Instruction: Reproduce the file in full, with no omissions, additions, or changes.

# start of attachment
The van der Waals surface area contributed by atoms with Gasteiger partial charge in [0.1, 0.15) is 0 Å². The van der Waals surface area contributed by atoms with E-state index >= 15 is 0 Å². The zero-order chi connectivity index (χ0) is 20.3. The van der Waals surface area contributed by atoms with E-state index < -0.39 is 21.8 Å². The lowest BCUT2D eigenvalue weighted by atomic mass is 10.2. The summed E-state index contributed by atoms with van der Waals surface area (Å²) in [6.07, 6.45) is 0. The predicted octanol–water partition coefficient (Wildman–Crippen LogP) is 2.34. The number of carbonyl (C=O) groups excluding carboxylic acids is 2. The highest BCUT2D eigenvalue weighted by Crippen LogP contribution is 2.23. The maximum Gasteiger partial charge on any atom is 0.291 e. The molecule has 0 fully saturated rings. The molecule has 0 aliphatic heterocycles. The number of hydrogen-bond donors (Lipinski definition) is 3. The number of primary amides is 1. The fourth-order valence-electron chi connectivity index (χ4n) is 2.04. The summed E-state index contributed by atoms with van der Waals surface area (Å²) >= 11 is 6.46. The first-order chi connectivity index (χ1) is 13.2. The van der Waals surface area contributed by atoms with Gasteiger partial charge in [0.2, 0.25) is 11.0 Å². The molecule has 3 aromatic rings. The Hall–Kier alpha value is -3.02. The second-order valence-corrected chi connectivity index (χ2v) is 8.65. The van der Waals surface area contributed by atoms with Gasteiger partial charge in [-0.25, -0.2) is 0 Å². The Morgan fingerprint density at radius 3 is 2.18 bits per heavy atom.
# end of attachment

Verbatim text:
The van der Waals surface area contributed by atoms with Gasteiger partial charge in [0.1, 0.15) is 0 Å². The van der Waals surface area contributed by atoms with E-state index >= 15 is 0 Å². The zero-order chi connectivity index (χ0) is 20.3. The van der Waals surface area contributed by atoms with E-state index < -0.39 is 21.8 Å². The lowest BCUT2D eigenvalue weighted by atomic mass is 10.2. The summed E-state index contributed by atoms with van der Waals surface area (Å²) in [6.07, 6.45) is 0. The predicted octanol–water partition coefficient (Wildman–Crippen LogP) is 2.34. The number of carbonyl (C=O) groups excluding carboxylic acids is 2. The highest BCUT2D eigenvalue weighted by Crippen LogP contribution is 2.23. The maximum Gasteiger partial charge on any atom is 0.291 e. The molecule has 0 fully saturated rings. The molecule has 0 aliphatic heterocycles. The number of hydrogen-bond donors (Lipinski definition) is 3. The number of primary amides is 1. The fourth-order valence-electron chi connectivity index (χ4n) is 2.04. The summed E-state index contributed by atoms with van der Waals surface area (Å²) >= 11 is 6.46. The first-order chi connectivity index (χ1) is 13.2. The van der Waals surface area contributed by atoms with Gasteiger partial charge in [0.2, 0.25) is 11.0 Å². The molecule has 3 aromatic rings. The Hall–Kier alpha value is -3.02. The second-order valence-corrected chi connectivity index (χ2v) is 8.65. The van der Waals surface area contributed by atoms with Gasteiger partial charge in [-0.25, -0.2) is 0 Å². The Morgan fingerprint density at radius 3 is 2.18 bits per heavy atom.